• Just a Second by Steve Jenkins. This nonfiction picture book explores time and how we think about it in a different way – as a series of events in the natural world (some of them directly observable, others not) that take place in a given unit of time. Steve Jenkins’ extraordinary illustrations will accompany this engaging look at time.
  • The Story of Snow by Mark Casino: How do snow crystals form? What shapes can they take? Are no two snow crystals alike? These questions and more are answered in this visually stunning exploration of the science of snow. Perfect for reading on winter days, the book features photos of real snow crystals in their beautiful diversity. Snowflake-catching instructions are also included.

Books for Kids 9 to 16+ years old

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  • The Book of Ingeniously Daring Chemistry by Sean Connoly. 24 Experiments for Young Scientists (Irresponsible Science)The title of this book makes you want to pick it up and read it! We’ve been waiting for a Tinker Crate to come along that would pair perfectly with this book. When the Bubble Lamp crate came out, it seemed like an obvious choice.
  • The Creativity Project by Colby Sharp. More than forty authors and illustrators were invited to provide story starters for each other; photos, drawings, poems, prose, or anything they could dream up. When they received their prompts, they responded by transforming these seeds into any form of creative work they wanted to share.
  • Mistakes That Worked: 40 Familiar Inventions & How They Came to Be by Charlotte Foltz Jones. For the Tinker Line, we like to choose books that foster problem-solving, inspire creative thinking, and help kids understand a little bit more about what engineering is. This particular book is a fun read because it explains how many of the things in our daily lives were invented by accident.
  • Terrific Technology by Clare Sipi. This is an activity book that offers bite-sized bits of scientific facts and other interesting information about technology, and it also offers ideas for activities and experiments for the reader to try. Kids will enjoy matching illustrations of ancient tools to their modern names, helping a pilot safely fly by navigating an arrow maze, completing a puzzle to create a DNA molecule, and more. It’s a wonderful way to inspire future engineers!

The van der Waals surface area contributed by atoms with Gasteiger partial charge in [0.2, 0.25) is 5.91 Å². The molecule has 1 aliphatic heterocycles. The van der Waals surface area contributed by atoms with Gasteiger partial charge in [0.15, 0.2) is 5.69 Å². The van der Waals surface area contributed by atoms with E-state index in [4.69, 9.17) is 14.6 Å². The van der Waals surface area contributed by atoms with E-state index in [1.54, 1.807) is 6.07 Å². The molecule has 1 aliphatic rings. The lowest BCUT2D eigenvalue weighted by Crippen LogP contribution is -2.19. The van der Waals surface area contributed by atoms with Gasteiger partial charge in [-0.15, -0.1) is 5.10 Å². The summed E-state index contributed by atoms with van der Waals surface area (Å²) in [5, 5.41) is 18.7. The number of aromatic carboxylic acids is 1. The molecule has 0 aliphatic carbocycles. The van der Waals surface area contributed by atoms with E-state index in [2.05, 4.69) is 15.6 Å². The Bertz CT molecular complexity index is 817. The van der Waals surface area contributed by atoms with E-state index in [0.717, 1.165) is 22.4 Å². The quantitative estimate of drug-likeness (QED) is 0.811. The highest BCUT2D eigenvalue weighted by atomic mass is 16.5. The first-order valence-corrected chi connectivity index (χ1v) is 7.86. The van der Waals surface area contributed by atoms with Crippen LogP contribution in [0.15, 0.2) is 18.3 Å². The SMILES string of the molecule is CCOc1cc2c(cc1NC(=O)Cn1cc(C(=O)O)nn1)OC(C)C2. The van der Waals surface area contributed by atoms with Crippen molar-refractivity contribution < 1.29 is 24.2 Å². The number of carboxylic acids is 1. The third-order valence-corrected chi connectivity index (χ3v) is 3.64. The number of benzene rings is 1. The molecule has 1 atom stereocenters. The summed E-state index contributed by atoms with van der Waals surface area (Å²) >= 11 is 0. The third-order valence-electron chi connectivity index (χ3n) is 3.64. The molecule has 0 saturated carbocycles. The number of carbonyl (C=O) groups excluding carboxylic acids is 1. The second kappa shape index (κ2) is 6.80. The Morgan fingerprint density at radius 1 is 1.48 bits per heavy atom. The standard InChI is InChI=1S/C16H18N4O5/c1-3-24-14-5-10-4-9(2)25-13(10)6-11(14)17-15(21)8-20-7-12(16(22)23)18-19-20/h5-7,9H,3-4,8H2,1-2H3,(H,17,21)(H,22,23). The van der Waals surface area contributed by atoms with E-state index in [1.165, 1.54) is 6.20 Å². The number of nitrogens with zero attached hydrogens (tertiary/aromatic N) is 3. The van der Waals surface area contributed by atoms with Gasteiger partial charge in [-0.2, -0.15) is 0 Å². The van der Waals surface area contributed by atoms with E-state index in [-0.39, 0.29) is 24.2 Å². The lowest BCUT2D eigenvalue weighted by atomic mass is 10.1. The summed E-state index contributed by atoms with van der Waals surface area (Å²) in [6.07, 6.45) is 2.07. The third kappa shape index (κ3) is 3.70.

• Tools, Robotics, and Gadgets Galore by Nick Arnold. You’ll find tons of super-fun, hands-on activities that will captivate all the inquisitive girls and boys around. Kids will discover milestones in invention history, construct a paper glider, build a power boat, and more.

Are you interested in STEM, STEAM or receiving hands-on projects each month? Check out all of our crates at KiwiCo!


More from Book List

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    Now, more than ever, is a great time to discover (or rediscover) the joy of reading. Whether you and your kids are looking for ways to fill extra hours at home, find some balance vs. screen time, or simply escape for a little while to an alternate reality (aren’t we all!) – a good book can deliver on all those things. Great reading requires great books. To help provide recommendations for our Summer Reading List, we asked our KiwiCo Editorial Team for their favorite books by age. Our editors review hundreds of books each season to handpick selections to pair with our monthly crates, which we send as part of our Deluxe subscription. (PSA: you can upgrade your subscription – for any line except Maker and Eureka – and get a book delivered every month selected to complement that month’s crate theme!). Since our crates are designed to spark curiosity, learning and innovation, we love books that do the same.

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  3. Summer Reading Recommendations for Kids